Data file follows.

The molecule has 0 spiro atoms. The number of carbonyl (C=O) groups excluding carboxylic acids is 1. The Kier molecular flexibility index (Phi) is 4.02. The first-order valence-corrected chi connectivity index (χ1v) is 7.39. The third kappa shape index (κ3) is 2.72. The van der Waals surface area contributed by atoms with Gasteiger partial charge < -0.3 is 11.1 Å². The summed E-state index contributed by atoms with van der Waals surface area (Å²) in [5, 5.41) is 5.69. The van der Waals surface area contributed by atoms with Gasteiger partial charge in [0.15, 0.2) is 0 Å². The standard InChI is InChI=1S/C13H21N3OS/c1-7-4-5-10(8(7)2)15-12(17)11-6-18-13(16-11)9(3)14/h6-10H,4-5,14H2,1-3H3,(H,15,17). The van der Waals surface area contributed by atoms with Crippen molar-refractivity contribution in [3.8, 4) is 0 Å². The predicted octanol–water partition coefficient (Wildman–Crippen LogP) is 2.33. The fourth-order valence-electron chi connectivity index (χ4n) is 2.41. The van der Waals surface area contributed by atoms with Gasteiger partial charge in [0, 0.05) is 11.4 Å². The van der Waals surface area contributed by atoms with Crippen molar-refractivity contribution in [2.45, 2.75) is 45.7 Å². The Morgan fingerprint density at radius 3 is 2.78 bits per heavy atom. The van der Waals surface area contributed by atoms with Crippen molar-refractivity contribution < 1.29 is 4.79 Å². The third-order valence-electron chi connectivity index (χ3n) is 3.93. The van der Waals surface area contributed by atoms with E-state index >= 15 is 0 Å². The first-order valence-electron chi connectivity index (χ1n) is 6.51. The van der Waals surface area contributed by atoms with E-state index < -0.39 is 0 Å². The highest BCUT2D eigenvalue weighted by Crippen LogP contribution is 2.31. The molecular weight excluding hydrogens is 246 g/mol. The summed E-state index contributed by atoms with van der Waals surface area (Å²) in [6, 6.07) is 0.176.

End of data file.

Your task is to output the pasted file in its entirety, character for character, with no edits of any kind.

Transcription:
The molecule has 0 spiro atoms. The number of carbonyl (C=O) groups excluding carboxylic acids is 1. The Kier molecular flexibility index (Phi) is 4.02. The first-order valence-corrected chi connectivity index (χ1v) is 7.39. The third kappa shape index (κ3) is 2.72. The van der Waals surface area contributed by atoms with Gasteiger partial charge < -0.3 is 11.1 Å². The summed E-state index contributed by atoms with van der Waals surface area (Å²) in [5, 5.41) is 5.69. The van der Waals surface area contributed by atoms with Gasteiger partial charge in [0.15, 0.2) is 0 Å². The standard InChI is InChI=1S/C13H21N3OS/c1-7-4-5-10(8(7)2)15-12(17)11-6-18-13(16-11)9(3)14/h6-10H,4-5,14H2,1-3H3,(H,15,17). The van der Waals surface area contributed by atoms with Crippen molar-refractivity contribution in [3.8, 4) is 0 Å². The predicted octanol–water partition coefficient (Wildman–Crippen LogP) is 2.33. The fourth-order valence-electron chi connectivity index (χ4n) is 2.41. The van der Waals surface area contributed by atoms with Gasteiger partial charge in [0, 0.05) is 11.4 Å². The van der Waals surface area contributed by atoms with Crippen molar-refractivity contribution in [2.45, 2.75) is 45.7 Å². The Morgan fingerprint density at radius 3 is 2.78 bits per heavy atom. The van der Waals surface area contributed by atoms with Crippen molar-refractivity contribution < 1.29 is 4.79 Å². The third-order valence-electron chi connectivity index (χ3n) is 3.93. The van der Waals surface area contributed by atoms with E-state index >= 15 is 0 Å². The first-order valence-electron chi connectivity index (χ1n) is 6.51. The van der Waals surface area contributed by atoms with E-state index < -0.39 is 0 Å². The highest BCUT2D eigenvalue weighted by Crippen LogP contribution is 2.31. The molecular weight excluding hydrogens is 246 g/mol. The summed E-state index contributed by atoms with van der Waals surface area (Å²) in [6, 6.07) is 0.176.